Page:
A: Firstly, thanks very much for playing with Giant Lottos! Secondly, we have sent your confirmation email to the address you provided when registering - however, your email provider may have flagged it as spam, and sent it to your junk folder or trash by mistake. This could be due to automatic keyword searches that mistakenly categorise legitimate emails as junk mail or spam.
In order to circumvent this, we will be sending you a generic email going forward, which you will receive after each of your ticket purchases. While this email will not contain specifics of your purchases, it will allow you to download the confirmation of your current order/s within a specific date range, or even your entire Giant Lottos transaction history, should you need to review this. What’s more, you’ll receive the download in PDF format, easy to open and easy to save, giving you all the information you need in a convenient, secure, accessible format.
A: If you’re ever unsure as to whether a lottery email is authentic or not, bear these five golden rules in mind, and keep your personal and financial details safe at all times:
Did you enter the lottery in question? If not, then the email is most definitely a scam. You may be tempted to contact the sender of the mail to verify its authenticity, but rather delete the email instead. If you didn’t enter a lottery, you couldn’t have won it, it’s as simple as that.
Check the sender’s address of your winning notification email (click ‘Reply’ to do this if it isn’t immediately visible). If you can see that the email has been sent from a free account such as Gmail or Hotmail, it is a scam, no matter how genuine the sender has attempted to make it sound. Common scam addresses follow patterns such as [email protected], [email protected], [email protected] or [email protected] - make sure to steer clear of these.
If the email is asking you to submit personal information such as your passport number, ID number or bank details, delete it instantly. Legitimate lottery operators will never ask for this information as they already have it on file - scammers, however, need it for identity fraud and online theft purposes.
Is your ‘lottery operator’ asking you to keep your winnings a secret until after you’ve received them? Again, this is something a legitimate company would never do. If you’re being asked to keep the news of your win to yourself, then alarm bells need to start ringing.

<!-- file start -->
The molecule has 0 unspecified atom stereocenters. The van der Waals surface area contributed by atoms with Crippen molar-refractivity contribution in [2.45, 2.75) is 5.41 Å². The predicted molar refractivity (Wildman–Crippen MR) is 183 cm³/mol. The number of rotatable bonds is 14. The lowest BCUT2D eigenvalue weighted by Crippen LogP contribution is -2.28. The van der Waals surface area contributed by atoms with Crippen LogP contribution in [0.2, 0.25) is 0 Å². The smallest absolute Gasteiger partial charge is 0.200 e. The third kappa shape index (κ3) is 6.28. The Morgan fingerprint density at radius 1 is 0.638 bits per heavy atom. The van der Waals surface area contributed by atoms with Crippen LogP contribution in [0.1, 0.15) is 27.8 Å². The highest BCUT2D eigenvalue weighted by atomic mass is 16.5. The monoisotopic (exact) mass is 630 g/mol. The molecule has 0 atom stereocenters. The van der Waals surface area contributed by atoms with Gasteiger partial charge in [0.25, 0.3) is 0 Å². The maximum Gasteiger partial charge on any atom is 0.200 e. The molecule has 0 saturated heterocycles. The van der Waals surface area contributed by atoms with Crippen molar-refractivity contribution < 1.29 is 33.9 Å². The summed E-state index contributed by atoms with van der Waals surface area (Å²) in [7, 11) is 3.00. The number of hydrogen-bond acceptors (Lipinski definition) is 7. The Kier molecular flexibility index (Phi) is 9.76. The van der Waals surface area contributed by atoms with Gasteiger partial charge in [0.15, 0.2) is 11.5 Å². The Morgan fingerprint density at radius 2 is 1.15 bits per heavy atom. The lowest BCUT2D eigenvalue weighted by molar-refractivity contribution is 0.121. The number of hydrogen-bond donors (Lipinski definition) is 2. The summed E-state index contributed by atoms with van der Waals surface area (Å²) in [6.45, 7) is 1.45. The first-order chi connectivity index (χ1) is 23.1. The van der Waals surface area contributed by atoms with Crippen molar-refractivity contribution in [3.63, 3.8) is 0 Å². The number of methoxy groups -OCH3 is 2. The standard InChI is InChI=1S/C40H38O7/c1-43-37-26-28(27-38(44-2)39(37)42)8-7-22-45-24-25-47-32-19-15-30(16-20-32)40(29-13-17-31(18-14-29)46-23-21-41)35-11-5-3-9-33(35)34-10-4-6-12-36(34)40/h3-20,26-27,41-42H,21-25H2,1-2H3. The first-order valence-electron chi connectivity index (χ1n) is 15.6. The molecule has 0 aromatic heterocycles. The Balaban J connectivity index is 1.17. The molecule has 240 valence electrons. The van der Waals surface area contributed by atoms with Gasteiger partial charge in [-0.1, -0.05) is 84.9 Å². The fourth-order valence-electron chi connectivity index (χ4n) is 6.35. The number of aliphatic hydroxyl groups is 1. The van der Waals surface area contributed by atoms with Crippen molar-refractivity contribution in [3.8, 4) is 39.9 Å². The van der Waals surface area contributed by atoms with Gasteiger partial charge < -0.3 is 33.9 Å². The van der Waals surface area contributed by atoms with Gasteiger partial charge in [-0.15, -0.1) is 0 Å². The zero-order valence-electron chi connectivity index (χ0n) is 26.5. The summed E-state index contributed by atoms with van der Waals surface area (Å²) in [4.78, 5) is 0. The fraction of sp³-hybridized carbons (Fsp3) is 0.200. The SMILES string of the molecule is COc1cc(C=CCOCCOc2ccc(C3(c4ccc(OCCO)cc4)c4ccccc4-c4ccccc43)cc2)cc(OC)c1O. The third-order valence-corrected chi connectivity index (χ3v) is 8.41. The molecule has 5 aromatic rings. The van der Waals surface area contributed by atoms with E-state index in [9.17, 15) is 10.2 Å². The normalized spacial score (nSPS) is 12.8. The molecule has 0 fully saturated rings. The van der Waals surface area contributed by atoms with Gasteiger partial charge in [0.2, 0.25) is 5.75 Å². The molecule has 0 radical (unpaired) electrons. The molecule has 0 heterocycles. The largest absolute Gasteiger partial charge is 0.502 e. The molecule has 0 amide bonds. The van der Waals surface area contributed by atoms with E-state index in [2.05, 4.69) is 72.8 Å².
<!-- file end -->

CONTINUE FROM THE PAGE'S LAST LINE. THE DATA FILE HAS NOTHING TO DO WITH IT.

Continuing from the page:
Finally, NEVER respond to any email stating that in order to claim your prize you will need to deposit a ‘processing fee’ or similar into a bank account. No lottery operator will ever ask you to pay money first before receiving your prize, and this should be a telltale sign that scam artists are involved. While it’s true that some lotteries, such as the USA Powerball, require certain taxation levies and fees to be paid, Giant Lottos will deduct these on your behalf before depositing your winnings into your account. As such, you will never need to pay any actual money out of your pocket - and if any lottery operator ever asks you to, run a mile.
A: ‘Phishing’ is the practice of sending out fake email messages disguised to look as legitimate as possible, often including company logos to add to the scheme’s authenticity. A typical phishing email will include a false claim about a customer’s account and either a link or button that directs them to a spoof website, mimicking a reputable company’s actual website, in the hopes of luring people into disclosing personal information such as bank account details or credit card numbers. Additionally, some phishing emails may also include attachments potentially containing email viruses or spyware.
In order to avoid being deceived by phishing emails, take these safety measures into consideration:
Keep your security software up-to-date with monthly scans.
Check the URL of any websites you may be directed to - spoof websites will change the address of the original website ever so slightly. Better yet, if you’re unsure as to the legitimacy of the email, don’t click on any links at all - rather type in the website address yourself, or use a search engine to find the site.
Make sure that the website address begins ‘https’ at the payment stage – this indicates a secure payment zone.
Be on the lookout for pop-ups that ask for your banking details before you have reached the payment stage.
NEVER enter your PIN number online.
Keep all your receipts and check these against your statement – if you spot a transaction you did not authorise, speak to your financial institution immediately. All transactions made through the Giant Lottos website will appear on your statement as “Mikar Online Ltd”.
Finally, bear in mind that Giant Lottos is an established proxy ticket purchasing agency operating under stringent European gaming legislation, with over 100,000 members worldwide. As such, our reputation is of paramount importance to us, as is our 100% payout record - which is why Giant Lottos will never send you any fraudulent or phishing emails. Should you ever be unsure as to a lottery email’s authenticity, please contact our customer service team via email or live support, or call us on +44 (0) 20 8720 7448 between 9am and 5pm GMT, Monday to Friday, and our team will gladly assist you with any queries you may have.
A: The good news is that you can now play your favourite lotteries via mobile. The even better news is that you have 3 handy game play options:
Select each lotto ball and type in your winning numbers.
Click the 'Use Playboard' button in order to access a playboard of lotto numbers. Once this drops down, you will be able to select your lucky number combination directly from the playboard itself.
Sign in to your account and choose your winning numbers from your favourites selection. Simply click on the favourites icon at the top right of each ticket, and your saved favourite numbers will drop down for you to select for your next ticket purchase.